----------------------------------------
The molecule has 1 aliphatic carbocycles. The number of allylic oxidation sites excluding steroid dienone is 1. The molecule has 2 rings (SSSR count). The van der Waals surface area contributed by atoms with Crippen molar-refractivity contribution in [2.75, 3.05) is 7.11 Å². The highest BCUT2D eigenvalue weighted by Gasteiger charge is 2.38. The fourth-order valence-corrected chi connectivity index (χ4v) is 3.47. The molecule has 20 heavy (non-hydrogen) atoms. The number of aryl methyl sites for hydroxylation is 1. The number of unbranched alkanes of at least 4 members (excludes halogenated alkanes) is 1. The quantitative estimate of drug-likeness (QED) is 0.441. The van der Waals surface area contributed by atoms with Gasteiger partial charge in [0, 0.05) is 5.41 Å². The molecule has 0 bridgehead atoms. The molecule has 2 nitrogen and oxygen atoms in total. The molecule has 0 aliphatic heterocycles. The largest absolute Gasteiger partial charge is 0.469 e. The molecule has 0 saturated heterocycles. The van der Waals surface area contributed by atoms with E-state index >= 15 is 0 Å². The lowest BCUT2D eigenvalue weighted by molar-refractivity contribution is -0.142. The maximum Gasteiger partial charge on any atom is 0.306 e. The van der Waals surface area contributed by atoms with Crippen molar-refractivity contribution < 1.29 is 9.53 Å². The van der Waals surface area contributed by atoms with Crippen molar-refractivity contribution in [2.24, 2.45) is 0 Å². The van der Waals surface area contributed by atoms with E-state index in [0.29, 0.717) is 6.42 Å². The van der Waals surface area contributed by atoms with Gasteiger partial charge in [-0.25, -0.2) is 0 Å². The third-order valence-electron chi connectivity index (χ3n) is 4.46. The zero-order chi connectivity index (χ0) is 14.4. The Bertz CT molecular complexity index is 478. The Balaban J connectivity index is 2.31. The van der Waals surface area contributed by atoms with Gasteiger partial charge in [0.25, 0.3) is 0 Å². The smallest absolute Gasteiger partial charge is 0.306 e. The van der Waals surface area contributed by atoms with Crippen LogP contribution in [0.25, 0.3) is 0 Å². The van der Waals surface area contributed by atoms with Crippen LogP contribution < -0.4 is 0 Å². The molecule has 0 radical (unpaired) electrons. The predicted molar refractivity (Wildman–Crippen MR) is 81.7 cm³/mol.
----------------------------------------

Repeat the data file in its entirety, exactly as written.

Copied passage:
The molecule has 1 aliphatic carbocycles. The number of allylic oxidation sites excluding steroid dienone is 1. The molecule has 2 rings (SSSR count). The van der Waals surface area contributed by atoms with Crippen molar-refractivity contribution in [2.75, 3.05) is 7.11 Å². The highest BCUT2D eigenvalue weighted by Gasteiger charge is 2.38. The fourth-order valence-corrected chi connectivity index (χ4v) is 3.47. The molecule has 20 heavy (non-hydrogen) atoms. The number of aryl methyl sites for hydroxylation is 1. The number of unbranched alkanes of at least 4 members (excludes halogenated alkanes) is 1. The quantitative estimate of drug-likeness (QED) is 0.441. The van der Waals surface area contributed by atoms with Gasteiger partial charge in [0, 0.05) is 5.41 Å². The molecule has 0 bridgehead atoms. The molecule has 2 nitrogen and oxygen atoms in total. The molecule has 0 aliphatic heterocycles. The largest absolute Gasteiger partial charge is 0.469 e. The molecule has 0 saturated heterocycles. The van der Waals surface area contributed by atoms with E-state index >= 15 is 0 Å². The lowest BCUT2D eigenvalue weighted by molar-refractivity contribution is -0.142. The maximum Gasteiger partial charge on any atom is 0.306 e. The van der Waals surface area contributed by atoms with Crippen molar-refractivity contribution < 1.29 is 9.53 Å². The van der Waals surface area contributed by atoms with Crippen molar-refractivity contribution in [2.24, 2.45) is 0 Å². The van der Waals surface area contributed by atoms with E-state index in [0.29, 0.717) is 6.42 Å². The van der Waals surface area contributed by atoms with Gasteiger partial charge in [-0.25, -0.2) is 0 Å². The third-order valence-electron chi connectivity index (χ3n) is 4.46. The zero-order chi connectivity index (χ0) is 14.4. The Bertz CT molecular complexity index is 478. The Balaban J connectivity index is 2.31. The van der Waals surface area contributed by atoms with Gasteiger partial charge in [0.25, 0.3) is 0 Å². The smallest absolute Gasteiger partial charge is 0.306 e. The van der Waals surface area contributed by atoms with Crippen LogP contribution in [0.25, 0.3) is 0 Å². The van der Waals surface area contributed by atoms with Crippen LogP contribution < -0.4 is 0 Å². The molecule has 0 radical (unpaired) electrons. The predicted molar refractivity (Wildman–Crippen MR) is 81.7 cm³/mol.